Art imitates life. Then life imitates art. Thus, the emblematic movie, Mr. Smith Goes to Washington, echoes today in Michigan.
The movie is about good citizens standing up to a corrupt political machine. Which is kinda what’s been going down in Michigan, just outside Detroit.
Former state legislator Leon Drolet, now head of the Michigan Taxpayers Alliance, may not often find himself likened to Jimmy Stewart, who played Jefferson Smith, the boy scout leader appointed to the U.S. Senate in the film.
Nor is Rose Bogaert, chair of the Wayne County Taxpayers Association, the spitting image of Jean Arthur, who played Senator Smith’s aide Clarissa Saunders on the big screen.
Yet, Bogaert, with the help of Drolet, launched a petition to recall Michigan House Speaker Andy Dillon. And the result — a nasty, vicious campaign by Dillon and his cronies to threaten, smear, and intimidate recall proponents — is vintage Frank Capra. Only this is no movie; it’s real life.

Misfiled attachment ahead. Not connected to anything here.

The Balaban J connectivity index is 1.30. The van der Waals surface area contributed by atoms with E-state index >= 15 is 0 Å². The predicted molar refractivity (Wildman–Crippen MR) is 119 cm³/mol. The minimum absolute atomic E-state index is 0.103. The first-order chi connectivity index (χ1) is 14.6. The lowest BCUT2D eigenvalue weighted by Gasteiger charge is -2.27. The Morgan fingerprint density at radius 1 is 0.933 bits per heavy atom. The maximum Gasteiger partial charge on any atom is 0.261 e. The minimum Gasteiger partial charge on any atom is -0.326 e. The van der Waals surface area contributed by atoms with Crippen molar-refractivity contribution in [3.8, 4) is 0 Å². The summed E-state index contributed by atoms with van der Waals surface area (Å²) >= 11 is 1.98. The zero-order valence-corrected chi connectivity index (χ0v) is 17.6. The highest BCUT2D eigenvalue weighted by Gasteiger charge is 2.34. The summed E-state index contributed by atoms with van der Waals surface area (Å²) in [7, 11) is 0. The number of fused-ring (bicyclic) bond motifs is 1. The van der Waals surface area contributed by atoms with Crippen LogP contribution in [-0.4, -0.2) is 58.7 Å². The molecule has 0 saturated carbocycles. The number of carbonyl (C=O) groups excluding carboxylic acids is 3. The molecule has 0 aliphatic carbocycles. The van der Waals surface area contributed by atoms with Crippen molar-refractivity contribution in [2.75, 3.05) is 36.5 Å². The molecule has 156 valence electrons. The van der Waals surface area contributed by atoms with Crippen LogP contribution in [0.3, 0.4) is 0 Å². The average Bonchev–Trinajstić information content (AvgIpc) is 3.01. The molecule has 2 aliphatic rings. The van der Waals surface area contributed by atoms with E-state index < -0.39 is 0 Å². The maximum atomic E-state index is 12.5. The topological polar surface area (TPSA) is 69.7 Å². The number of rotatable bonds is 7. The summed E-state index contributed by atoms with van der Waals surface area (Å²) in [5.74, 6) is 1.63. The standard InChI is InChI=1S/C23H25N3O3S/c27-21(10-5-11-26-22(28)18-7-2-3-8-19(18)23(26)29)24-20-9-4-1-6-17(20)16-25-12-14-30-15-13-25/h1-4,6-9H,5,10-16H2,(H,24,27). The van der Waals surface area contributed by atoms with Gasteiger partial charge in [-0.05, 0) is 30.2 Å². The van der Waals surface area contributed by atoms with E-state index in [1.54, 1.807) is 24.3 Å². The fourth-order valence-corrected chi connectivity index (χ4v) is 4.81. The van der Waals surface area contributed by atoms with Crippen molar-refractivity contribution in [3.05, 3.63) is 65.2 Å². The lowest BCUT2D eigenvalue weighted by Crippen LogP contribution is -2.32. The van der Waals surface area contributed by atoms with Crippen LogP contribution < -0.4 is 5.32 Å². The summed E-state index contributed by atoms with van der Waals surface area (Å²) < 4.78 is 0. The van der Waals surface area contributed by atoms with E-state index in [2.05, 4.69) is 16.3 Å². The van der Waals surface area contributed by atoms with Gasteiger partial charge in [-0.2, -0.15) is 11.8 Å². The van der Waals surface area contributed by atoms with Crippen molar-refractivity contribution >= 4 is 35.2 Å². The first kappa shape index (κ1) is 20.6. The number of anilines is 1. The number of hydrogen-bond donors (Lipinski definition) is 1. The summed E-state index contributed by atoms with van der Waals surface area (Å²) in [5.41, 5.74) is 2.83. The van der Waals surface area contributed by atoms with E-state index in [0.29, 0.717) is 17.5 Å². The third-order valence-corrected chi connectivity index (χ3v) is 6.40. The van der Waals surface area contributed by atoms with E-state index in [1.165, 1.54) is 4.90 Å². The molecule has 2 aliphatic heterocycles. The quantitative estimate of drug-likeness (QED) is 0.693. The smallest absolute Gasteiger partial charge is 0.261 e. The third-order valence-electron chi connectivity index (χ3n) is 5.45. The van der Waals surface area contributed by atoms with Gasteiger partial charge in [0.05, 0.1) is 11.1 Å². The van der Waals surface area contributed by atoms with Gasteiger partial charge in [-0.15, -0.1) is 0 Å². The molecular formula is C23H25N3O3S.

The Dillon recall may be the most important political event of the year. (And yes, I’m well aware of the presidential race.) In all of U.S. history, citizens have recalled only two governors: California’s Gray Davis in 2003 and North Dakota’s Lynn Frazier in 1921. Never has a speaker been recalled.
(You may remember, though, that in 1994, Speaker of the U.S. House Tom Foley was defeated in his bid for re-election after he sued the voters of Washington State to overturn their vote for term limits. Foley was the only House Speaker defeated since the Civil War, but he was not recalled. There is no recall process at the federal level that citizens can initiate.)
Frankly, I like recalls. First, it means somebody is paying attention. That alone is nice to know. Second, it is almost always justified. Last, but not least, the voters get the final word.
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